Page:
Let’s be honest, writing for the chief executive officer of any organization is a sweet gig, but it comes with a fair amount of pressure. Question is, if you’re responsible for putting words in the “Big Guy’s” mouth, is what’s coming out increasing your value as a trusted ally or is it increasing your chances of becoming an insurance agent? (Not that there’s anything wrong with that.)
Every corporate communicator knows consistent access to top brass equals influence, however influence can vaporize faster than steam coming off boiling water. Here are five ways to become a successful executive communicator — and stay that way. Continue Reading
Have you ever considered why railroad tracks have two rails? Probably not because the answer is obvious. Unfortunately too many organizations only lay one rail of a communications strategy yet expect it to offer a smooth ride and a destination arrival ahead of the competition.
I was talking with a prospective client and exploring what it is his company needs as it repositions itself following a couple of years of rapid growth. We talked messaging, and vision statements, and speaking points, and visual branding, and elevator pitches, and content marketing strategies; you know, the bling people see and hear. But then I asked him about the other rail. Continue Reading
Question: If a leader falls in the forest, and no one is around to hear him, does he still make a sound?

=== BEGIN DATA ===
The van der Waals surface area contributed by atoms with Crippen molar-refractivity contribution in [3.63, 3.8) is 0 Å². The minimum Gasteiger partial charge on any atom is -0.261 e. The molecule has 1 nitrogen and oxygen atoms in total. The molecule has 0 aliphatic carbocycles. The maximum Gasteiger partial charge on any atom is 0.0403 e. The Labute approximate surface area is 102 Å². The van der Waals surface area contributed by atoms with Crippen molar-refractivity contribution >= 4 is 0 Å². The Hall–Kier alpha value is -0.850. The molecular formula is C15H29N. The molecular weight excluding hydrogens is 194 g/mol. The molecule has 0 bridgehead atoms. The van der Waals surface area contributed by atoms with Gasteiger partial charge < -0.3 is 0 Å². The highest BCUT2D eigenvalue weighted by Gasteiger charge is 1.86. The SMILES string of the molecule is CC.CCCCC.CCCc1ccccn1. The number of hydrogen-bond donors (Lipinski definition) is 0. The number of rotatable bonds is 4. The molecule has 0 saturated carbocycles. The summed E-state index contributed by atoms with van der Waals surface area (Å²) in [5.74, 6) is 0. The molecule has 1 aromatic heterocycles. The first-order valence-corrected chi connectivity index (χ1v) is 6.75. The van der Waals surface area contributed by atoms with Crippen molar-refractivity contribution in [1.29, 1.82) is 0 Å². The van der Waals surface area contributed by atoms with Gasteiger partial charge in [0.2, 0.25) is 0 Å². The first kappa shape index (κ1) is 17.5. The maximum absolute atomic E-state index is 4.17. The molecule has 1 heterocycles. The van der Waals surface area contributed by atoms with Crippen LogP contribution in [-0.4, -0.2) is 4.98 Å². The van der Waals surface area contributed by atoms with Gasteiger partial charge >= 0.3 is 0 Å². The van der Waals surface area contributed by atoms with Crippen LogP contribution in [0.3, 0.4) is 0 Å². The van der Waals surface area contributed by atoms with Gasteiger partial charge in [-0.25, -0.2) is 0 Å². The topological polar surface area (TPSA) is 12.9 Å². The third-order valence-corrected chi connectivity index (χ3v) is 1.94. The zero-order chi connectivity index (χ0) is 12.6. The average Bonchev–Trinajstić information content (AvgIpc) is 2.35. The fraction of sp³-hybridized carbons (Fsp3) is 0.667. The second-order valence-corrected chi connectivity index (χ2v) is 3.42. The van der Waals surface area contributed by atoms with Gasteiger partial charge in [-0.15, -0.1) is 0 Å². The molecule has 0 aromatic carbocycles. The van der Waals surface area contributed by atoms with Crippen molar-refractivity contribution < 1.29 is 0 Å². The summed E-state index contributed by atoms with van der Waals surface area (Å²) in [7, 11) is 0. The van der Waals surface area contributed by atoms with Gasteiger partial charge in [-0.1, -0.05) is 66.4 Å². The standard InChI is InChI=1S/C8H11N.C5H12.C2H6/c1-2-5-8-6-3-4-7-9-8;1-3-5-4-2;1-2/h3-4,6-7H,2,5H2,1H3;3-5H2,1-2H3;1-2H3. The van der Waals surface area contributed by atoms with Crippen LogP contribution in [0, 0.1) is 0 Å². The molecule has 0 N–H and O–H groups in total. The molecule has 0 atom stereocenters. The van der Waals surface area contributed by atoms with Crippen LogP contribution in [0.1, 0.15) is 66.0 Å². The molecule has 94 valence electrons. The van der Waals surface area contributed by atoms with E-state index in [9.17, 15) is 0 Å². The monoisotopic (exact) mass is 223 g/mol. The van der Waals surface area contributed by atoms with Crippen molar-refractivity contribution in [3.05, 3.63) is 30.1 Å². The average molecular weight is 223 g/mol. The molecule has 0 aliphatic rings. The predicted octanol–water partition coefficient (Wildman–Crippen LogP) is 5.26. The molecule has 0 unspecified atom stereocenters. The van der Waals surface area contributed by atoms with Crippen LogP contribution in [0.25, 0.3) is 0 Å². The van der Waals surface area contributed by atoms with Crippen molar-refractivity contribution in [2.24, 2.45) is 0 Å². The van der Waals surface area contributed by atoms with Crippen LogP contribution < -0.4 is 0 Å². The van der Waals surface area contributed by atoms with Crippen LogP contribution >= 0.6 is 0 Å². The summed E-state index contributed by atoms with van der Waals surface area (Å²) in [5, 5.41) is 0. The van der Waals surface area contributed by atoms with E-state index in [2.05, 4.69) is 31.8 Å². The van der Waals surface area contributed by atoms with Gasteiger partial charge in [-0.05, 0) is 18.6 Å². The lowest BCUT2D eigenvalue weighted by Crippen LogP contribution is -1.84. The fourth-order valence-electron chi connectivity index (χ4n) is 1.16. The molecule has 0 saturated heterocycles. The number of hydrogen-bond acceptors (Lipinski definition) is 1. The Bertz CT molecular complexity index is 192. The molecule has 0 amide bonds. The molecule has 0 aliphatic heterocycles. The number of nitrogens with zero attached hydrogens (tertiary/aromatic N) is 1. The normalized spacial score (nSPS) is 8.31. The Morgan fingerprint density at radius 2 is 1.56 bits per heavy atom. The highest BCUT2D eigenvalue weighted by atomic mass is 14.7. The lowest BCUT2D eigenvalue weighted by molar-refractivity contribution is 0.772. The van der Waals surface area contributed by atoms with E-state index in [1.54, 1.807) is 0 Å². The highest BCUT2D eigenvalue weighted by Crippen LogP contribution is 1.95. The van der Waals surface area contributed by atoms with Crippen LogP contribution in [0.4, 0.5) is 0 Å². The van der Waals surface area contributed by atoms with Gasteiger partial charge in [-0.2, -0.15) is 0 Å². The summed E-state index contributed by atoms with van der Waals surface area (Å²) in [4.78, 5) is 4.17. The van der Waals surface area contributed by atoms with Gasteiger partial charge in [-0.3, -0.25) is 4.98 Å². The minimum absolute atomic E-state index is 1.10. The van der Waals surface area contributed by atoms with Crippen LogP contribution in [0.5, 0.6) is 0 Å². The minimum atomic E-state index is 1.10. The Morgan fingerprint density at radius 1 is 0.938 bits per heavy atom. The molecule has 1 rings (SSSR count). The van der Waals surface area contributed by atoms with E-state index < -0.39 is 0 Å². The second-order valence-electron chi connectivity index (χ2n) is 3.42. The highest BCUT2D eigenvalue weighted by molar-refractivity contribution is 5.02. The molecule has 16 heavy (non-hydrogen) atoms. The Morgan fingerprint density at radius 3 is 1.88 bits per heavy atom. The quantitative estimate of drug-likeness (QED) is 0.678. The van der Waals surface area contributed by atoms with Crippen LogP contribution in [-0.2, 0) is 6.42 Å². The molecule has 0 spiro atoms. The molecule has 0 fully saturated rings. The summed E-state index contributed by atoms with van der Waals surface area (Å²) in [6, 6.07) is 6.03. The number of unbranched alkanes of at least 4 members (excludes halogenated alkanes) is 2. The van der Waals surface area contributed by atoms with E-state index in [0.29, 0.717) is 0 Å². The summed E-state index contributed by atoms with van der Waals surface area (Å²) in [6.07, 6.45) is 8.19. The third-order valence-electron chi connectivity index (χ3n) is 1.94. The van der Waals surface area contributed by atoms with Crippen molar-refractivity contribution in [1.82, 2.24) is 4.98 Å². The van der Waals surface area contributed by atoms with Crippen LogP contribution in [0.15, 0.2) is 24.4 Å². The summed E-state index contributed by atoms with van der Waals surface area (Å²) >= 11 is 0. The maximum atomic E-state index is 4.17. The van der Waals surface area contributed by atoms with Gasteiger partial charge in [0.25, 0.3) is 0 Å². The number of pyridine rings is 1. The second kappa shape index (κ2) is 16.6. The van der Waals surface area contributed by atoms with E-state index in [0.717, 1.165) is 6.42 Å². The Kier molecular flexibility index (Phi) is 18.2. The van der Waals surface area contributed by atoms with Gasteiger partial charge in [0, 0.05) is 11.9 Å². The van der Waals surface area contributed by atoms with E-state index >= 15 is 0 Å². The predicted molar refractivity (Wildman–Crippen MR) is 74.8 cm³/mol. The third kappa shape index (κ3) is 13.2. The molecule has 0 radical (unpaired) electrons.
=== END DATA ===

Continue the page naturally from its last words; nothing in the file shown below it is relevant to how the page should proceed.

I recognize I’m mixing my (metaphysical) metaphors, but the question does have two philosophical implications for leaders and leadership. Philosopher George Berkeley used the metaphor of a tree falling in the forest as a basis for raising the questions: “Can something exist without being perceived?”; and “Can we assume the unobserved world functions the same as the observed world?” Continue Reading
A communications strategy not built on the foundational elements of an organization’s vision, mission and the actions of its leaders and employees amounts to putting lipstick on a pig.
I had a recent conversation with some organizational leaders about communications strategies and how to better tell their organization’s story. I had to manage some expectations because there was the idea that an integrated communications strategy can make everything better. And let’s face it, it can, but only if there is some substance to the organization worth communicating. Continue Reading
Last year, Forbes magazine contributor, Michael Myatt, wrote an insightful article on the 10 Communications Secrets of Great Leaders. I agree with all of them, but would like to add one: A leader should pay attention to what’s going on around him or her…and engage. (Yep, I see them as one leadership tool).
I’ve written before about how important communicating clearly is for both leaders and followers in my post, “Leaders can improve employee motivation with these tips.” However, I recently finished 20 physical therapy sessions recovering from a bicycle accident and observed how important communicating clearly is for, well everyone, and it begins with leaders paying attention to what’s going on around them. Continue Reading
Branding is the attempt to set one organization apart from another. Successful branding is setting apart your brand from your competition. The ability to do so isn’t as complicated as you might think.